Many noted authors have written about how the advancement of the medical business model has directly fostered the epidemic of chronic pain we now see spreading around the developed world like a plague. I agree that the modern epidemic of pain is certainly fostered by changes in how doctors do business and how patients are “managed” within the greater healthcare system. However, I tend to go a bit further in my criticism, since I have already made a career out of being an outspoken patient advocate and really do not care if I step on any toes in the process. After all, if something is worth saying, then it should not be sugarcoated, diluted or understated. Instead, they truth should be known in all it terrible detail, regardless of how the medical establishment might take exception. This essay will surely be in short-form, since I have already written literal books about chronic pain, as well as thousands of online articles. This dialog will serve as a brief synopsis of why we now find ourselves at the mercy of a greedy and guarded medical system that refuses to cure, but will happily manage symptoms of virtually every major health crisis.
Chronic pain is a truly modern medical problem. If one thoroughly researches the medical literature, one sees very little reference to chronic pain before the 1950s and virtually all of the early references come from America. It seems that the horrors of WW2 are often blamed for this occurrence, but in reality, these tragic events merely provided a large of pool of prospective patients for a new mindset of doctor.
Traditional doctors have always been concerned with healing their patients. Many of their ideas and methods were unsound, but the goal was always to cure, often at any expense. This philosophy endured for thousands of years and remains the ideology embraced by all doctors today; at least in theory. However, in practical application, the modern industrial era following WW2 changed the way that doctors viewed health and illness. Patients became ever-more commoditized and pain became the vehicle that brought in money. Illness was unpredictable and messy. Things could get out of control and diseases might spread through populations. Therefore, doctors continued to go about trying to cure communicable disease, but focused on “managing” chronic pain instead of curing it. This was far more profitable and easily fell within the ever-growing legal limitations on professional medical practice.
The movement began slowly, as particular doctors developed methods of patient retention that would provide a steady stream of income with little actual work involved. Diagnosis was messy, time consuming, unpredictable and unprofitable, but treatment was always easy and lucrative. Since dealing with pain meant prescribing drugs in various forms, the therapies could not have been easier for the doctors. Trying to cure produced casualties, but doing as little as possible seemed to work just great. Patients were drugged into stupors and survived for long enough to become cash cows. The idea of managing pain spread from doctor to doctor and into the corporate world.
Companies that manufactured a few drugs now took up arms to make as many as possible. These corporations thought it to be their mission to “educate” doctors as to the benefits of recommending their products. Of course, this education came in the form of money, cars, vacations and other perks, making the lessons impossible to resist for most doctors. The medical education system and the civil legal system made matters much worse by tightly regulating what doctors should and should not do in the course of their practice. Lawyers fought for drug companies to make rogue doctors (i.e. those attempting to cure) face punishment for bucking the system. In fact, the legal limitations of proper medical practice curtailed advancements in clinical medicine more than any other factor of the modern age. Meanwhile, medical school became more of a business program for doctors than a collective knowledge bank dedicated to healing. Doctors are instructed how to remain “safe” in the eyes of the law and how to make as much money as possible, while simultaneously doing as little “doctoring” as possible.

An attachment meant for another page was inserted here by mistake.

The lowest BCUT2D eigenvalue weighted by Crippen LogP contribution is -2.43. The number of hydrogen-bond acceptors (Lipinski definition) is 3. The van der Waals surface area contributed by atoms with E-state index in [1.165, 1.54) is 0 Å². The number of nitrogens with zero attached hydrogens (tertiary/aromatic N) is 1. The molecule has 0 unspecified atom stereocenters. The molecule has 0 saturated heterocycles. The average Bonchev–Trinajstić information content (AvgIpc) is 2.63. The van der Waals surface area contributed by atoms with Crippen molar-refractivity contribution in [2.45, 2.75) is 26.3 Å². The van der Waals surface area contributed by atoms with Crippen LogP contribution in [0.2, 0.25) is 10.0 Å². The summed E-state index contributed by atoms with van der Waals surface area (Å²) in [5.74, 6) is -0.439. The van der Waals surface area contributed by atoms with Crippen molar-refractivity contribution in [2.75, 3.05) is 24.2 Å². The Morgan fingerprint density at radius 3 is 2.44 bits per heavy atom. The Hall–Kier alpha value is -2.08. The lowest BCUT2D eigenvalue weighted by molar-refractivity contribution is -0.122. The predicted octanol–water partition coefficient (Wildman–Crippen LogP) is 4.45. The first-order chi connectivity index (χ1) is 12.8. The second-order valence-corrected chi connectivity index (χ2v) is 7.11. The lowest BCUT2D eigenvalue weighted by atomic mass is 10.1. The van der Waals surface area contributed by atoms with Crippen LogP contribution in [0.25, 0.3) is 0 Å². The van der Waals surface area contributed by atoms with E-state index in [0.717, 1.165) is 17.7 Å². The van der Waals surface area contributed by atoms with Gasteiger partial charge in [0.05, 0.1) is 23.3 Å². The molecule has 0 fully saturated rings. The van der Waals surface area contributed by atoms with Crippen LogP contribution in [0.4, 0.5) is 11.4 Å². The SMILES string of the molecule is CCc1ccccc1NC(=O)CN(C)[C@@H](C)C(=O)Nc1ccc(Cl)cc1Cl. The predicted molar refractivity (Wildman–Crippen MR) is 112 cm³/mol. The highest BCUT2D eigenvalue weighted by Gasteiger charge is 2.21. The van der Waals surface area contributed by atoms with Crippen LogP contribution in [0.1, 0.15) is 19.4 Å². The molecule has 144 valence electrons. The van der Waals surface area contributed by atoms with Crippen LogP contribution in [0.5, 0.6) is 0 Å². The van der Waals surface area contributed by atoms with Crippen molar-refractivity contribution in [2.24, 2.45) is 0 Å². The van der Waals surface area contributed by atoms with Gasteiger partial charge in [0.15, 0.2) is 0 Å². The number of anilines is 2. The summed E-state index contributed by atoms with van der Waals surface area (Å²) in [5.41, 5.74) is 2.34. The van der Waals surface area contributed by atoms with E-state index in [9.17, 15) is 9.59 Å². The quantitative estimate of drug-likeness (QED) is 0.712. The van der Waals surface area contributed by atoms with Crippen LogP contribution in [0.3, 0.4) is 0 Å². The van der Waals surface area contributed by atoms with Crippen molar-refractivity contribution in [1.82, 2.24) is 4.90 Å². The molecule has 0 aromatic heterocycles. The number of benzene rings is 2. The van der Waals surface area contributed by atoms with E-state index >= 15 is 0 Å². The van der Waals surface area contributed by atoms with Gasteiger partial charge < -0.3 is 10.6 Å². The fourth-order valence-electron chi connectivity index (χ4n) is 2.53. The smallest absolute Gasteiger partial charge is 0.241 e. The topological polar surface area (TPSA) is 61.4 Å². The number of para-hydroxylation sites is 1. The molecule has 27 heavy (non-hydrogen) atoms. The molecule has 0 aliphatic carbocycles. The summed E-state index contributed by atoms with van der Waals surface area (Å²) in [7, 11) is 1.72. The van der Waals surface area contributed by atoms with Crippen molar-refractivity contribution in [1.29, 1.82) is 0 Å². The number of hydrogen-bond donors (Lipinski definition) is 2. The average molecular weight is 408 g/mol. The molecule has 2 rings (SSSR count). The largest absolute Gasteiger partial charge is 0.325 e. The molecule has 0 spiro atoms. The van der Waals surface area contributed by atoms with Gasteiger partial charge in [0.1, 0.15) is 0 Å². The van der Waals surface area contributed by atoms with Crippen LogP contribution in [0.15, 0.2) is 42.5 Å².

This philosophy grew for several decades, during which some of the largest companies in the world were formed or expanded. All of these companies manufacture drugs on a massive scale. During the 1970s, 80s and 90s, there was nowhere safe to turn for objective help when it came to healthcare. The drug companies owned virtually everything and everyone, making more money than could be accurately ascertained. The average person became acclimated to the constant bombardment of medical marketing and legal marketing that worked hand-in-hand to foster the acceptance that we are a weak and easily-injured species that requires constant pharmaceutical intervention just to survive. Generations of people were literally brainwashed by the idea that chronic pain was a normal response to any stress in life; despite this being a complete fabrication and evolutionary heresy.
The new millennium started to turn the tide in some ways, but the established negative patterns still continue to this day. With the advent of the internet, more and more people have seen the lies that have been told to them collectively by the same doctors instilled with their trust. Now, at least there is hope. People are slowly realizing that pain is not an inherent part of life and when it does exist, does not need to be managed with deadly chemical poisons. There are other choices. This is where I come into the picture. I provide options. Want to learn more? I hope so. Read more about constructive pain management and please contact me if I can help you to live better.